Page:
Essentially, while the Muslims who could travel to Pakistan went to the “promised land of the pure” and the ones who did not, reposed their faith largely in IUML and allied organisations that essentially were created to ensure that Jinnah’s vision in India was preserved.
How then can it be argued that those who stayed back in India post-partition did so by some lofty idea of allegiance to India and the Indian ethos? How then can it be said, time and time again, that the Muslims who stayed back in India at the time rejected the concept of the two-nation theory?
Every factual argument and statistic points to the fact that Muslims who stayed back in India, did not primarily do so out of their innate love for mother India. At least a vast majority of them did not. There are exceptions, however, those exceptions cannot be used to make generic arguments.
The ones who further this strawman argument essentially aim to tell the world that the Muslims who stayed back in India are not as “radical” as the ones who chose to move to Pakistan or even fought for the creation of an Islamic nation. Even if we keep all the historical evidence aside, how would the proponents of this theory explain the exponential rise in radicalism and the unwavering faith in the ideology of Jinnah amongst the Indian Muslims?
One cannot argue that radical Islam and the propensity towards Jinnah has only increased over the years. One recalls the Jinnah Waali Azadi slogans and the calls to break India up yet again. One also remembers the ruckus that was created over one portrait of Jinnah in AMU. And if that is not enough, one recalls the innumerable riots that were initiated by Muslims against the Hindu majority of India.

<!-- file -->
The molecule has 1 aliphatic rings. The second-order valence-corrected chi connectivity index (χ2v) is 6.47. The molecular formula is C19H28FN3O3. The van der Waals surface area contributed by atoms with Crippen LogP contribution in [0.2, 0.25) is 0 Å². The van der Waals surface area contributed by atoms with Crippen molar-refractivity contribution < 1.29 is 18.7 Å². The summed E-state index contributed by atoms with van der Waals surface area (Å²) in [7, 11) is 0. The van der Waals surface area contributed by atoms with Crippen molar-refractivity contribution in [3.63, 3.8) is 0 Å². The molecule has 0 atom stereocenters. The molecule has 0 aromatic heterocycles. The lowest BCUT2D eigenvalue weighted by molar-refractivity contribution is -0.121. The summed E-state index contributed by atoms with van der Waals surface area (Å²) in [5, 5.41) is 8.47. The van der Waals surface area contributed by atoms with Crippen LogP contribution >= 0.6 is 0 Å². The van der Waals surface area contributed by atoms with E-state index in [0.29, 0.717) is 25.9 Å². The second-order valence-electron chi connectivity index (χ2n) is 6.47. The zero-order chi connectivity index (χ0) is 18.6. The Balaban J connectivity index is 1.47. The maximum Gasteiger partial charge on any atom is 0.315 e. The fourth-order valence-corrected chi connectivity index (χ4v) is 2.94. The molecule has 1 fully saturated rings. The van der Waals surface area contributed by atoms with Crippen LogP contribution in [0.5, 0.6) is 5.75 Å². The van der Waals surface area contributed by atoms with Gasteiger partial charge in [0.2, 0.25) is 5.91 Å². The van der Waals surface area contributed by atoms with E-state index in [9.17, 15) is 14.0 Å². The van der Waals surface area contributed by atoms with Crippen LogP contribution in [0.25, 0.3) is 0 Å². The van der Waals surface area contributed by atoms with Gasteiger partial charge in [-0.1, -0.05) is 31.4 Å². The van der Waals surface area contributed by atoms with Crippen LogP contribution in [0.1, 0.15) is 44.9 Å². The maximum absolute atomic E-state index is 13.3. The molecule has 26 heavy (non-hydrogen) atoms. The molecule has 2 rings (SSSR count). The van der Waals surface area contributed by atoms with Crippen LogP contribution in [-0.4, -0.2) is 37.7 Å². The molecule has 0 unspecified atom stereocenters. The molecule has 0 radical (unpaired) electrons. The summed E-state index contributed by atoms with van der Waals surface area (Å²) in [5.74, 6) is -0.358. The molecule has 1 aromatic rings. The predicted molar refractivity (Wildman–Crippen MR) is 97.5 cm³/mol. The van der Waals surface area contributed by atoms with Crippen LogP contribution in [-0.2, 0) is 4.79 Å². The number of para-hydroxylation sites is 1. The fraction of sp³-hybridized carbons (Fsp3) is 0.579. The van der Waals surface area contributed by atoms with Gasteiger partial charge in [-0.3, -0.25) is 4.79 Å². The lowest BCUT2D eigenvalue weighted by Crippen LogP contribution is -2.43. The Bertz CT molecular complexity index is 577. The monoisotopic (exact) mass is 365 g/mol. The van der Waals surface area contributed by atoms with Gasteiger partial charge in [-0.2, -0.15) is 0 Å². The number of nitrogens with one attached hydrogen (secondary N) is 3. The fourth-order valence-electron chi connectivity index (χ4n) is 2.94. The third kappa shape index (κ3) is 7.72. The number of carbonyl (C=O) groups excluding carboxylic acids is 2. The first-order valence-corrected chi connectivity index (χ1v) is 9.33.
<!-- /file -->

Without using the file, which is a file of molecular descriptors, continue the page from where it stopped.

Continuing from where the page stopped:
Essentially, if Muslims who stayed back in India and their current off-springs were genuinely so connected to the ethos of India and its Hindu majority, one will have to logically explain the rise in radicalism that India has seen. This explanation will also have to be plausible and not depend on strawman arguments like the ones in the Huffington Post and other emotional outbursts that form the basis of the propaganda by Islamists and their allies.
Nobody denies the existence of good Muslims. Nobody can ever say with certainty that there are no Muslims in India who still pledge allegiance to the sacred soil of India. Who genuinely embrace Hindu ethos while being Muslims. After all, we have had stalwarts like Dr APJ Kalam and KK Mohammad, who was an integral part of Hindus reclaiming their Ram Mandir legally. However, exceptions are just that – exceptions. They cannot be used to discredit the norm. Facts cannot be brushed under the carpet with emotional wails and the truth cannot be buried with strawman arguments – not forever, anyway, and certainly not with the sole purpose of making Hindus feel perennially guilty.